In this photo taken on April 26, 2014, children displaced with their families from fighting in Anbar province, play outside their small apartment in Irbil, 217 miles (350 kilometers) north of Baghdad, Iraq. (AP Photo)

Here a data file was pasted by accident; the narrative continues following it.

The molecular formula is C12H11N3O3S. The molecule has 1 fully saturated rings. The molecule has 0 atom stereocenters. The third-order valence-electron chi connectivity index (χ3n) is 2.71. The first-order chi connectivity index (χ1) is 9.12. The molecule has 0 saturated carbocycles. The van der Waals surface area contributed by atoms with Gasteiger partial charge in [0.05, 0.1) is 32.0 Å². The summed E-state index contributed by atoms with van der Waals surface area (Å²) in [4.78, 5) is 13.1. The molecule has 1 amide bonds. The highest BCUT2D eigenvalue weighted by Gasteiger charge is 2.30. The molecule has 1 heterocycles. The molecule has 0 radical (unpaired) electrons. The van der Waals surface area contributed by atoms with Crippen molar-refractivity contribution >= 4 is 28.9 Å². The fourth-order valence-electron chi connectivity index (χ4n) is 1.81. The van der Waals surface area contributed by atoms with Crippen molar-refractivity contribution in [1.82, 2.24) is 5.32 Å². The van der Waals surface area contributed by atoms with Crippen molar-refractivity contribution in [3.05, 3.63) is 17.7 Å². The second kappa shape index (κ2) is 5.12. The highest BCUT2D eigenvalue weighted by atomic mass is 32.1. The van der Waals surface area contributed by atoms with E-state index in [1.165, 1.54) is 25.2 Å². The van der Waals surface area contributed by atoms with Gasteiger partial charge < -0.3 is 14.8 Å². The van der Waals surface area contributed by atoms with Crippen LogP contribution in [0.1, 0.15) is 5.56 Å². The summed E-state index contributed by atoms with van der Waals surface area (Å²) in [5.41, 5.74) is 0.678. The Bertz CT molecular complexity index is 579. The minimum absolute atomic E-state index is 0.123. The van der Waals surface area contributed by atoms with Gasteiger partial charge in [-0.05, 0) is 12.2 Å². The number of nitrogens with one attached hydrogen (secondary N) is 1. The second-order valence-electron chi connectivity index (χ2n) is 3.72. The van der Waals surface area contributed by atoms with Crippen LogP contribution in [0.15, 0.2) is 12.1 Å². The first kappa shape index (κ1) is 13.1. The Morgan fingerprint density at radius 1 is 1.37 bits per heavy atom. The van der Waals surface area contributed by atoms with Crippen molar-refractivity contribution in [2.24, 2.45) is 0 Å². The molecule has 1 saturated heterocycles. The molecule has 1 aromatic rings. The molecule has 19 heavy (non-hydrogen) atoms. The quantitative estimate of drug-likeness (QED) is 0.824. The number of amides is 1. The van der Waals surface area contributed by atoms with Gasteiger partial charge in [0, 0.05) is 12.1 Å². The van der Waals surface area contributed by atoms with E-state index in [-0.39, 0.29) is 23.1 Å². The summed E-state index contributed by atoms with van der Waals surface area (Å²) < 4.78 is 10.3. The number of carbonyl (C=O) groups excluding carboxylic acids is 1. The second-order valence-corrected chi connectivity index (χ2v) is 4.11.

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Iraqi security forces have come in for sharp criticism from diplomats and human rights groups over heavy-handed tactics ostensibly aimed at battling Sunni militant groups such as the powerful Islamic State of Iraq and Greater Syria (ISIS), but which often hit ordinary Sunnis hardest.As a result, while few Iraqi Sunnis actively participate in militancy, they are less likely to cooperate with security forces perceived as beholden to the Shiite-led government.Given the feeling of exclusion within the Sunni Arab minority, which ruled Iraq for decades until Saddam's overthrow in 2003, it is unclear how many will turn out for Wednesday's election.Tensions between Sunni Arabs and Shiites run deep, and analysts say both Maliki and the jihadists are trying to exploit the tensions for their own gain.Despite this, Abu Noor will make a rare trip outside of his home to vote Wednesday.
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